Boxford manufactured three models of precision plain-turning lathe with two introduced simultaneously during 1946/7 - one a beautiful little 3.3" x 9.25" precision plain-turning bench type, the other a distinctly different model built as a dedicated capstan type. The third, which did not appear until 1958, was constructed as a precision lathe designed to compete with what was described coyly as continental manufacturers - in other words the Swiss Schaublin (and similar sized machines from Mikron) together with models from the German firms of G. Boley, Leinen, Lorch and Wolf-Jahn.
The 1946/7 machines were the first lathes made by Denford in their new "Box Tree Mills" plant and, while the first catalogues are undated, included with were sheets referring to a forthcoming 9-inch screwcutting lathe (an obvious reference to the company's well-known South Bend 9-inch copy introduced during 1948). Both miniature lathes were the size of a Schaublin 65 - and so fell neatly between the larger American bench type as made by, amongst others, Stark, Hardinge, Ames, Waltham and Pratt & Whitney, and the smaller but heavily-constructed WW type watchmakers' lathes by Boley, Derbyshire, Levin and Pultra, etc. Unfortunately, neither Boxford lathe was to enjoy the same phenominal sales succes as the Schaublin 65 and 70, even though the quality was similar and prices, at £175 (when a backgeared and screwcutting ML7 was around £60) not too far apart. Nevertheless, a production run of around 400 was hinted at by the factory - a number that probably satisfied the UK's immediate post-WW2 demand for this type of lathe when deliveries from Switzerland (and Germany) would have been limited. Today, a small but regular supply of these well made little Boxford machines continues to turn up on the second-hand market
Eight belt-driven spindle speeds were provided, in two ranges of high and low using a separate, hinged countershaft unit bolted to the bench behind the headstock and carrying a 1425 rpm 1/4 hp motor with a 2-step V-belt pulley driving up to a double step pulley above. Final drive was by a 3/4-inch wide flat belt that ran over 4-step pulleys to the 0.5" bore, hardened and ground hadstock spindle that carried a 7/8" BSF nose that ran in simple split and adjustable cast-iron bearings. Although the bearing design was similar to that used on cheap lathes for the amateur market, those on the Boxford were properly made and, on test in the company's toolroom, one set had been run for over 3000 hours without any appreciable wear becoming apparent. However, for a small precision lathe the speed range was barely adequate - and the top speed too low: 170, 270, 280, 450, 460, 740, 760, and 1210 rpm. Unaccounatably, instead of a faster set, the factory offered one that was slower, from 40 to 630 r.p.m. though what possible advatnage there would have been in specifying that is a puzzle. Collets - of an unknown type but almost certainly by the local firm Crawford - appear to have been stamped "1487" and had a maximum though-capacity of 5/16".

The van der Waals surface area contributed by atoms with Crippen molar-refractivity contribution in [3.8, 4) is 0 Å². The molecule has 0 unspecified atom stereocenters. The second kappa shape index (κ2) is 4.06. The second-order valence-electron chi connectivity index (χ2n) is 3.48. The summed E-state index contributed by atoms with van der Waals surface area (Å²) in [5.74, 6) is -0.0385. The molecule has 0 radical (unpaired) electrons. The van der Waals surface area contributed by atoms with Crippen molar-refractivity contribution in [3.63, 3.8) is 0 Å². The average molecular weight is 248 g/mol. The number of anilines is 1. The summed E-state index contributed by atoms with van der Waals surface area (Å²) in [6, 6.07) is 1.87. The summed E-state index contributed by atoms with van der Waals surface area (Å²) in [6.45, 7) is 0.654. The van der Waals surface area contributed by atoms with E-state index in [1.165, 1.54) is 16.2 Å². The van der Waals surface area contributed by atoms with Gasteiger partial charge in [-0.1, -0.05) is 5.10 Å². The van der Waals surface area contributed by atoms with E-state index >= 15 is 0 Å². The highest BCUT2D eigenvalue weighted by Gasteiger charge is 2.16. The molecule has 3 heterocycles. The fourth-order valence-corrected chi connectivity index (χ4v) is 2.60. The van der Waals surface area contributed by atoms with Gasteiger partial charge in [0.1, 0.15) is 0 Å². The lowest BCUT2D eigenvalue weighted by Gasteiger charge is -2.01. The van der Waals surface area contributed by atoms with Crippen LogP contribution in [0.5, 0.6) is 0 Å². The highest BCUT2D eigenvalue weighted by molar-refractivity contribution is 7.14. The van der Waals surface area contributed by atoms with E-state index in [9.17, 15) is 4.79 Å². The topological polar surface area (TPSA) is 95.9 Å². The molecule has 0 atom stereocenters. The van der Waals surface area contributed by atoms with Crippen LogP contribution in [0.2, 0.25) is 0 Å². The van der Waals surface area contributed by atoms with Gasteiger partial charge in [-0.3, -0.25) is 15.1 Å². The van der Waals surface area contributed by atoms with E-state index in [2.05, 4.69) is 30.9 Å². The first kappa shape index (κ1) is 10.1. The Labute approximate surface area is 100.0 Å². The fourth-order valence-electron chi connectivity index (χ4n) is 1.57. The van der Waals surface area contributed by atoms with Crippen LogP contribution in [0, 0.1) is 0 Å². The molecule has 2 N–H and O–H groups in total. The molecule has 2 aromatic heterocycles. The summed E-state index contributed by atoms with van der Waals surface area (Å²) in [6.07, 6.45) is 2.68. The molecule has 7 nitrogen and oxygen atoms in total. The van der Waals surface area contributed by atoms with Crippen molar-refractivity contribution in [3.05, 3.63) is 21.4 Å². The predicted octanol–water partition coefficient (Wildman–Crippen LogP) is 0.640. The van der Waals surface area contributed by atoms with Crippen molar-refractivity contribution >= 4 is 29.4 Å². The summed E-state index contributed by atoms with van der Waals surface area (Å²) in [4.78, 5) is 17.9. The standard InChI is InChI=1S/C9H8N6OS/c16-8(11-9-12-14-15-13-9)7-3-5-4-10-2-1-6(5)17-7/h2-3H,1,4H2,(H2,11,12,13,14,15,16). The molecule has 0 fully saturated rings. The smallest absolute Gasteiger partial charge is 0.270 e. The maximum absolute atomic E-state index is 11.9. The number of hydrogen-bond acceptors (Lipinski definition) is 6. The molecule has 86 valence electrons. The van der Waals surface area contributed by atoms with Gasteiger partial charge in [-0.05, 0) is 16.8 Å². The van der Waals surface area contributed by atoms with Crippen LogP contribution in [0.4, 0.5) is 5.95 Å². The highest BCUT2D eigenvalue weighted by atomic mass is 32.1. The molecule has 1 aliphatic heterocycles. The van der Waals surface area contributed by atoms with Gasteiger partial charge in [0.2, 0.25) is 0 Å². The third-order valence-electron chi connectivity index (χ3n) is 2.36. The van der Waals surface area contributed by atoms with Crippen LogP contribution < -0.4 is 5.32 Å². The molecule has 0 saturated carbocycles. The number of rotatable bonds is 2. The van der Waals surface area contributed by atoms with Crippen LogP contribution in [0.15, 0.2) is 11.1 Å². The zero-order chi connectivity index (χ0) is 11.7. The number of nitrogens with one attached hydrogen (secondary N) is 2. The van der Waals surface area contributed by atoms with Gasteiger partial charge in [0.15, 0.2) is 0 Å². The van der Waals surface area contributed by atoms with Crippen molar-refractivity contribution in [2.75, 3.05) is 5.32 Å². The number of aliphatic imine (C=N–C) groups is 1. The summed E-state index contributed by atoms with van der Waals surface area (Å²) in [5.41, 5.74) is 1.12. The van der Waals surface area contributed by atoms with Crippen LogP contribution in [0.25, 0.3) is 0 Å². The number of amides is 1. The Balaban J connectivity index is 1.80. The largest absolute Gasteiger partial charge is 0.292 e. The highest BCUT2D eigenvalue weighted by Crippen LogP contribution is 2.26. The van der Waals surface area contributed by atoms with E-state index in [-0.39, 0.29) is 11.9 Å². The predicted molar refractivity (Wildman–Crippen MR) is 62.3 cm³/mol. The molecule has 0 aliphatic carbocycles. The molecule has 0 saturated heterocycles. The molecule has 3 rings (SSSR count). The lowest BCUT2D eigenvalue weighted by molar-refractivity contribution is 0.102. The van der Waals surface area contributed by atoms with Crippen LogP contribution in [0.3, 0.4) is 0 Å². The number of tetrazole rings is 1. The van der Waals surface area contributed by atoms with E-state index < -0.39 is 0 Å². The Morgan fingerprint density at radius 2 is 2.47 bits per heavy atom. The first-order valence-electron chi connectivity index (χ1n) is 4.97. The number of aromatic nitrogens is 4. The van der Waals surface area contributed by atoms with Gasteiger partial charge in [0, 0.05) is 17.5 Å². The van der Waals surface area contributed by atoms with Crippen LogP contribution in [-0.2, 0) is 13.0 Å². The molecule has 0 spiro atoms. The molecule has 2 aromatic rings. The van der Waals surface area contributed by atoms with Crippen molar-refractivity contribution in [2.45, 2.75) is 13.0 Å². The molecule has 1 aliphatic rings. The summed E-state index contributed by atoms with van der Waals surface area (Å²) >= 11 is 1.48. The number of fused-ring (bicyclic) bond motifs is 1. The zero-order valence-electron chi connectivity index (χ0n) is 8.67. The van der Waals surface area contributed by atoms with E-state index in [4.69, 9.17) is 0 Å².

Precision ground and scraped by hand, the bedways were formed from Vs and flats of quite massive proportions for so small a lathe; fitted with a simple two-way tool-holder, the compound slide was mounted on a swivel locked by a single, quick-action lever and, unusually for this class of machine, both feed screws were completely enclosed and protected from swarf; .
On the bench lathe, the tailstock barrel had an auto-eject mechanism and a No.1 Morse taper. The whole machine weighed 112 lbs with overall dimensions, including the countershaft, of 27" x 24" x 16".
Of an entirely different design to the plain-turning model, the Boxford Precision Capstan had a 3.5" centre height with the 25/32" bore headstock spindle supported on a taper-roller bearing at the front and a double-thrust ball at the rear. The spindle nose was threaded 11/8" x 11 t.p.i. and a lever-action collet closer fitted as standard with maximum collet through capacity of 0.5". A 1/3 hp motor was part of the ordinary equipment and fitted to a neat countershaft assembly carried on two rails that protruded from the back of the headstock-end bed foot - a very similar arrangement being used on the first of the Company's Box-Ford 4.5-inch screwcutting lathes. The drive was all-V-belt with a 2-step pulley on the motor and a 4-step on the headstock drive that gave eight speeds that spanned either 180 to 2100 rpm or, alternatively, a more useful 360 to 4200 rpm. Quite why Denford considered it necessary to design and manufacture two completely different small precision lathes, when one could easily have been adapted to the other's tasks, is a mystery.
If you have a Boxford Precision and could contribute a set of close-up photographs, the writer would be delighted to hear from you.
Details of the later 4.5" precision plain-turning lathe here..